Thought is present in the landscape. There are questions that follow.
How does everyday experience set boundaries, and on the other hand create conditions for living in an urban environment? How does the urban landscape guide our thinking and actions regardless of what we – who see ourselves as rational and independent agents – do?
An example from a Bugs Bunny cartoon is in place. In the cartoon Elmer Fudd chases Bugs with his shotgun. Suddenly the doors of a passing truck delivering theatre props fly open and hats of various kind fly out, to be blown by the wind amidst the hunting scene.
As different hats land on Bugs’ and Elmer’s heads, they both adopt different roles. The prey becomes a gangster and the hunter becomes a cop. As the hats change, Bugs’ and Elmer’s roles transform as well, and the world opens out in front of them through new eyes. The cartoon is, obviously, an exaggeration, but it reveals all the same something essential about reality.
An urban person can also encounter their living environment in a somewhat similar manner as the characters in the cartoon. It really does make a difference whether you wear a leather vest or a miniskirt, whether you move around by car or on bicycle. Whether you see the street as a potential playground, or as a place that is there to transport you someplace else. Then the street itself is perceived mainly as an object of maintenance and the attitude towards is “The less noticeable, the better.”
Psychogeography (alaviite 1) teaches us how thinking and life at large are never isolated from the surrounding world, and nothing is as deceitful as a thought that is declared unbiased and objective, in doing downright injustice to the fundamental positive dirtiness of life that arises from the streets.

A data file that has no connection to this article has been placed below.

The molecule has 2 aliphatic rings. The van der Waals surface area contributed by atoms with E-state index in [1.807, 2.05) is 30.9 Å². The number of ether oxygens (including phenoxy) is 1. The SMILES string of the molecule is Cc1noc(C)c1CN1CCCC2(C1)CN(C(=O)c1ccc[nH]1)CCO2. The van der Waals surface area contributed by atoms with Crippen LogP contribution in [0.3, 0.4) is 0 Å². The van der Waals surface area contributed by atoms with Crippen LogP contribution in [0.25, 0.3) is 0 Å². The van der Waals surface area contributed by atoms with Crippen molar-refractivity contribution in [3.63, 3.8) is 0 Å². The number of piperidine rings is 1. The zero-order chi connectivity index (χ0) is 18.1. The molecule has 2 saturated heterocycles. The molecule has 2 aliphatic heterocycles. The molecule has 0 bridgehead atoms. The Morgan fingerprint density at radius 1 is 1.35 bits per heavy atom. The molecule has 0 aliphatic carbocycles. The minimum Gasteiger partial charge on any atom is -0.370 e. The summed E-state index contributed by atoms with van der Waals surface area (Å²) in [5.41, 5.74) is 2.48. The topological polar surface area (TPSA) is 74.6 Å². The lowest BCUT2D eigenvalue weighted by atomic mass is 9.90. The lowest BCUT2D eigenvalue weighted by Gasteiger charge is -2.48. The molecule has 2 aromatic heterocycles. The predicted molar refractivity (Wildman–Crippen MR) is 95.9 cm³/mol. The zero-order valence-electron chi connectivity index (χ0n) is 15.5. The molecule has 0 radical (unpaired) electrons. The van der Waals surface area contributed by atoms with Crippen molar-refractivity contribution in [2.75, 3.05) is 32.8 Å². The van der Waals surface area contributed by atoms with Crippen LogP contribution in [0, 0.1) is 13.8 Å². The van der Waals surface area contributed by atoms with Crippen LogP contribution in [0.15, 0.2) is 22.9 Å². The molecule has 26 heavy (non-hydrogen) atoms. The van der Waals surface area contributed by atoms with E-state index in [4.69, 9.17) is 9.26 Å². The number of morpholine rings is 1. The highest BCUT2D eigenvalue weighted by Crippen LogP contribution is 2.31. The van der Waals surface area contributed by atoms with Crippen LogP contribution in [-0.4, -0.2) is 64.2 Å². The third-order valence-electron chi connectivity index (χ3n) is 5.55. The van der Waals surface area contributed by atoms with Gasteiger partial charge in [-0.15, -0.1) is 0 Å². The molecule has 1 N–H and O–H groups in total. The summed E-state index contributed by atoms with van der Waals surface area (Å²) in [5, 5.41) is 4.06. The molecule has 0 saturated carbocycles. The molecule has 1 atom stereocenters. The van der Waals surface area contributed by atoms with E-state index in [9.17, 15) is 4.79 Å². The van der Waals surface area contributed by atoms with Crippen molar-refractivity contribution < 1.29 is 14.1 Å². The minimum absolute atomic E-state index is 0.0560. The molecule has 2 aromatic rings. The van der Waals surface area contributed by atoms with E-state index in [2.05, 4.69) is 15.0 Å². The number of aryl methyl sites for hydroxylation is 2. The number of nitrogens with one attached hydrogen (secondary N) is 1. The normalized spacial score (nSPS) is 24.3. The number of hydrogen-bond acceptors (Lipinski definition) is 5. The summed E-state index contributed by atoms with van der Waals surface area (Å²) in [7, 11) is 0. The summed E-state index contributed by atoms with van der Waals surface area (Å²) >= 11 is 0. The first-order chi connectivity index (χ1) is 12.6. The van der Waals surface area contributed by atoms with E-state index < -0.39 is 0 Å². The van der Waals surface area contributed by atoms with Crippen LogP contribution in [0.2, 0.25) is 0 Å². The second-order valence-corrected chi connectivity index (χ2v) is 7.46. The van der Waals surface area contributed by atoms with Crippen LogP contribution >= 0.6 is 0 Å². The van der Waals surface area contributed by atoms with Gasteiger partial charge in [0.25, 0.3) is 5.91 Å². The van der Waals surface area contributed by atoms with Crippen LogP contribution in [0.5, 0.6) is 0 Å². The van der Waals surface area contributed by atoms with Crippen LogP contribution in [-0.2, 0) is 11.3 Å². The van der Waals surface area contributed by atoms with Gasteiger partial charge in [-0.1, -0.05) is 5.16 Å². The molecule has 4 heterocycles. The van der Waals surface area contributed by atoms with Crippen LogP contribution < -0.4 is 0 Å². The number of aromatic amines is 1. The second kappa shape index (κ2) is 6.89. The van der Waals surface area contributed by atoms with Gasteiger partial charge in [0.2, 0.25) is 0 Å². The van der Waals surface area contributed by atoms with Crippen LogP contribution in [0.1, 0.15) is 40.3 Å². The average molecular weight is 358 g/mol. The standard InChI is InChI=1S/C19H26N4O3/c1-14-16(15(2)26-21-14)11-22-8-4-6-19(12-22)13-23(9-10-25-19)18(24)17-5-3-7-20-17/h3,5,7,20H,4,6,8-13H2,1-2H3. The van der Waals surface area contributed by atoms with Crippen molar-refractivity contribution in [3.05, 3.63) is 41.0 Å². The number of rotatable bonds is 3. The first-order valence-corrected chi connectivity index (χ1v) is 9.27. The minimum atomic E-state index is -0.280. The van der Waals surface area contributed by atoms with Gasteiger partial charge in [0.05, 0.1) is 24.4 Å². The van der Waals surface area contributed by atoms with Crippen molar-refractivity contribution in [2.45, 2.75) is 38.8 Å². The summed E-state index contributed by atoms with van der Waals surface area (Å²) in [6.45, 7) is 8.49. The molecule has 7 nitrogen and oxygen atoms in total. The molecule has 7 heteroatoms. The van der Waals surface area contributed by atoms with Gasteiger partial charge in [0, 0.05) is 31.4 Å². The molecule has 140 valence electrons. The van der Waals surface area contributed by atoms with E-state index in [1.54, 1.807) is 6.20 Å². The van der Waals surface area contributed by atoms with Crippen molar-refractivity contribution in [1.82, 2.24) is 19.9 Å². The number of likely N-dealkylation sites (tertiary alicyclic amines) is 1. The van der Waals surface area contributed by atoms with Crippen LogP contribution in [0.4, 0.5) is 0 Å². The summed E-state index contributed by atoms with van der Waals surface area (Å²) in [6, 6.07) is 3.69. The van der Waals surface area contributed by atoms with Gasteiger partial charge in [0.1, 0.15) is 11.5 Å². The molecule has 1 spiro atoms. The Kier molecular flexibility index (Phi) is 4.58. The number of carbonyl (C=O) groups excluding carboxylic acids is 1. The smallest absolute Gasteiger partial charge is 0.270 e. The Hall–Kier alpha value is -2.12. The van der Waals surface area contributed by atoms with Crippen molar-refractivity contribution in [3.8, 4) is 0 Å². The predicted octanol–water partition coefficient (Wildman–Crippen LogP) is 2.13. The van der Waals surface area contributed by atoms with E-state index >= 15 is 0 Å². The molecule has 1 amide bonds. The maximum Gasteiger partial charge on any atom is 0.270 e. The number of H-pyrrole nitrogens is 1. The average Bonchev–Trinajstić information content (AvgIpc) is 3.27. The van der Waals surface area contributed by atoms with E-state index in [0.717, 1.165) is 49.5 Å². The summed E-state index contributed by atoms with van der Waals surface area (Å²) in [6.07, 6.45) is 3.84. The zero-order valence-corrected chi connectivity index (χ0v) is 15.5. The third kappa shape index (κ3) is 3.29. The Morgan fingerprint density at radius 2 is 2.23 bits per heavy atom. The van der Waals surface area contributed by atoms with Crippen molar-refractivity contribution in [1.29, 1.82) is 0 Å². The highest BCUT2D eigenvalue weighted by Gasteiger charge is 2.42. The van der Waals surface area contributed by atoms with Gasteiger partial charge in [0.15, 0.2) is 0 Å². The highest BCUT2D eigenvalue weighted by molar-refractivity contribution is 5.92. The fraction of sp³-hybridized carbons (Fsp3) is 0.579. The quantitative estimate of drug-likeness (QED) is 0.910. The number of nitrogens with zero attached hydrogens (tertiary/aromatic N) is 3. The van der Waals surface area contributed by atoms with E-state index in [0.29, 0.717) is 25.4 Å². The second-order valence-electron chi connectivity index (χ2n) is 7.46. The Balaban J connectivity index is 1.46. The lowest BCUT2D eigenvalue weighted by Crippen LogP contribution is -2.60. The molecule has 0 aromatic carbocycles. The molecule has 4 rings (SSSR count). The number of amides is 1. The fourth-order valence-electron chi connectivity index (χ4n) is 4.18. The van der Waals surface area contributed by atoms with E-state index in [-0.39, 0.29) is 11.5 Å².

Streets and city squares, as public spaces, are part of a stream pierced by the tidal wave of social conflicts. Through them, various political tensions and conflicts are channeled out. Everywhere around us, battles are waged in public space, for a different kind of world and everyday life, even when the insurgency is spoken of with a Twitter prefix.
One of the most critical political questions concerns the regulation of public space: how are artificial boundaries created into public space, how are people’s movements controlled and channeled towards specific ends? Are we to waste away amidst the hectic pressures of everyday life, or does a city allow space for spontaneous drifting around? What kind of a psychogeographical map would you draw of Espoo? What kind of everyday experiences does the city of Espoo create conditions for and what kind of everyday experiences does it not have space for? These are some questions well worth actively exploring.
The author studied Philosophy at University of Helsinki for seven years, got his degree recently, and became unemployed, but prefers to regard himself as an active pastime agent for whom the street is a precondition of life.
Translation: Susan Heiskanen
The Situationist International, active in 1957-1972, developed the ideas of psychogeography as a critique on urban development dominated by the spectacle. They serve to question the worldview in the background of urban planning. Psychogeography explores why certain geographical environments produce certain sensations and what these sensations are like in a given space.